And don't stop until you feel like you have the most accurate representation of the hole you need to fill. 

Also, you can take some time to explain why other solutions don't work. 

This can be really clarifying. It's also a little cathartic, since you've probably had to abandon a handful of ideas for certain reasons. Get all that down, so that you know where you are:

I can't do this, because of that and that and that. I can't do this other thing, because of x and y and z.

Then ask:

What else will the solution have to take into consideration?

What other constraints are you operating with?

And (since sometimes you're filling a gap, and you know what's on the other side of it) what will this solution have to lead into?

Whew! 

After I've written everything down—and then some!—I'll usually take a break from this "Defining the Problem Q&A." 

I'll come back a few hours later, or the next day, and reread all the scribbling I've done and see if I've left anything out.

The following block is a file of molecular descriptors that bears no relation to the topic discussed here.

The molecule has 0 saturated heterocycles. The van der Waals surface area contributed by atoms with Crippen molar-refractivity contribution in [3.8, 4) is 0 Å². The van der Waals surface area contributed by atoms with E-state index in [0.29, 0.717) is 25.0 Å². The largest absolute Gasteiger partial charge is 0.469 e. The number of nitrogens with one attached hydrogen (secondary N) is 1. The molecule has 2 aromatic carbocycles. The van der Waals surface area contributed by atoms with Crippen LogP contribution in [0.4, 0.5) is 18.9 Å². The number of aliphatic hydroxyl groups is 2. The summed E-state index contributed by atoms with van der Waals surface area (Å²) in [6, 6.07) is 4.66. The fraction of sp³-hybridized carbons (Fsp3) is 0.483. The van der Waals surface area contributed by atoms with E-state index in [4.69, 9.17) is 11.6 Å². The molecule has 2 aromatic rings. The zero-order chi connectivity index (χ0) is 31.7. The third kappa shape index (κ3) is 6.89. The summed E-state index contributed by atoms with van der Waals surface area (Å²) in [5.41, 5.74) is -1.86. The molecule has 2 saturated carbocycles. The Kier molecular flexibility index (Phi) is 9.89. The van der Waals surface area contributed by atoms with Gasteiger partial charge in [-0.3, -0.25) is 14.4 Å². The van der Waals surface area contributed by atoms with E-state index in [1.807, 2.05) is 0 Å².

Once you've gotten every single possible element of your problem onto paper, you're set. Good job!

You have just become the expert on the idea that you're looking for. 

So where does that leave you? 

Actually in a really good place. 

When I did this process for that climactic story snag I had? The exact perfect solution dropped into my head, while I was writing down all the things that wouldn't work.

It feels like magic when that happens! Like "Congrats, you're a genius!!"

The right solution fell into place, and I love it. It feels unexpected in the story (I think!), and it ties up all the concerns I had about the moment itself.

But there's no way I would have been clear on that, if I hadn't gone through this process.

If the perfect idea doesn't show up, at least you know exactly what you are looking for. And that's a powerful place to be, when you need the perfect idea!

So how do you go about finding it?

That's what we'll talk about in the next post.

Ooooh. Story problems: brace yourselves!!